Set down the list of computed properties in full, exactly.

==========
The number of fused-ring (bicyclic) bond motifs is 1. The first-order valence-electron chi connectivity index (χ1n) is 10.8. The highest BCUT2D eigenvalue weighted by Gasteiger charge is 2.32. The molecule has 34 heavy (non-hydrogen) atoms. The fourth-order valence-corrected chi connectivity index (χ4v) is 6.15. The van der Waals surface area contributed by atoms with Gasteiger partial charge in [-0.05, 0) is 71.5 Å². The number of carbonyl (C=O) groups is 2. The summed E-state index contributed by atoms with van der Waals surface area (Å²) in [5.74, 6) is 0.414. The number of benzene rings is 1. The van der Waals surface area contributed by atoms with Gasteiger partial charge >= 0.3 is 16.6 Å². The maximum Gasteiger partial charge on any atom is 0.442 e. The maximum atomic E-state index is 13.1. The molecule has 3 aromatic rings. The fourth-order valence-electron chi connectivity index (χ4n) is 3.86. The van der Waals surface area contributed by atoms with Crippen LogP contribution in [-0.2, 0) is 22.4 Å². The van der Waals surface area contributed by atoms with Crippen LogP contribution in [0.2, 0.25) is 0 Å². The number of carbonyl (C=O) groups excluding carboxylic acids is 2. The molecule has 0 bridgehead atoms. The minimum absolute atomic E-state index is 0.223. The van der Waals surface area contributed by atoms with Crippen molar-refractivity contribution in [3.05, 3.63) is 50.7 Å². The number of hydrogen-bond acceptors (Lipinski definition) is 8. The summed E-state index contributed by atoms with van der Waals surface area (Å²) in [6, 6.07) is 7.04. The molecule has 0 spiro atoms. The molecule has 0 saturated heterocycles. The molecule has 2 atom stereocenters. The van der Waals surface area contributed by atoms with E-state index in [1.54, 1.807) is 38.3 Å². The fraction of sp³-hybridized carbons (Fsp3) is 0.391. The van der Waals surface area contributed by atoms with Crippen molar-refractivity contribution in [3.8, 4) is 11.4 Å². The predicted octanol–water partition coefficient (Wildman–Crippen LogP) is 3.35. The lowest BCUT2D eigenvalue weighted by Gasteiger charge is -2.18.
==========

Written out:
The number of fused-ring (bicyclic) bond motifs is 1. The first-order valence-electron chi connectivity index (χ1n) is 10.8. The highest BCUT2D eigenvalue weighted by Gasteiger charge is 2.32. The molecule has 34 heavy (non-hydrogen) atoms. The fourth-order valence-corrected chi connectivity index (χ4v) is 6.15. The van der Waals surface area contributed by atoms with Gasteiger partial charge in [-0.05, 0) is 71.5 Å². The number of carbonyl (C=O) groups is 2. The summed E-state index contributed by atoms with van der Waals surface area (Å²) in [5.74, 6) is 0.414. The number of benzene rings is 1. The van der Waals surface area contributed by atoms with Gasteiger partial charge >= 0.3 is 16.6 Å². The maximum Gasteiger partial charge on any atom is 0.442 e. The maximum atomic E-state index is 13.1. The molecule has 3 aromatic rings. The fourth-order valence-electron chi connectivity index (χ4n) is 3.86. The van der Waals surface area contributed by atoms with Crippen LogP contribution in [-0.2, 0) is 22.4 Å². The van der Waals surface area contributed by atoms with Crippen LogP contribution in [0.2, 0.25) is 0 Å². The number of carbonyl (C=O) groups excluding carboxylic acids is 2. The molecule has 0 bridgehead atoms. The minimum absolute atomic E-state index is 0.223. The van der Waals surface area contributed by atoms with Crippen molar-refractivity contribution in [3.05, 3.63) is 50.7 Å². The number of hydrogen-bond acceptors (Lipinski definition) is 8. The summed E-state index contributed by atoms with van der Waals surface area (Å²) in [6, 6.07) is 7.04. The molecule has 0 spiro atoms. The molecule has 0 saturated heterocycles. The molecule has 2 atom stereocenters. The van der Waals surface area contributed by atoms with E-state index in [1.54, 1.807) is 38.3 Å². The fraction of sp³-hybridized carbons (Fsp3) is 0.391. The van der Waals surface area contributed by atoms with Crippen molar-refractivity contribution in [3.8, 4) is 11.4 Å². The predicted octanol–water partition coefficient (Wildman–Crippen LogP) is 3.35. The lowest BCUT2D eigenvalue weighted by Gasteiger charge is -2.18.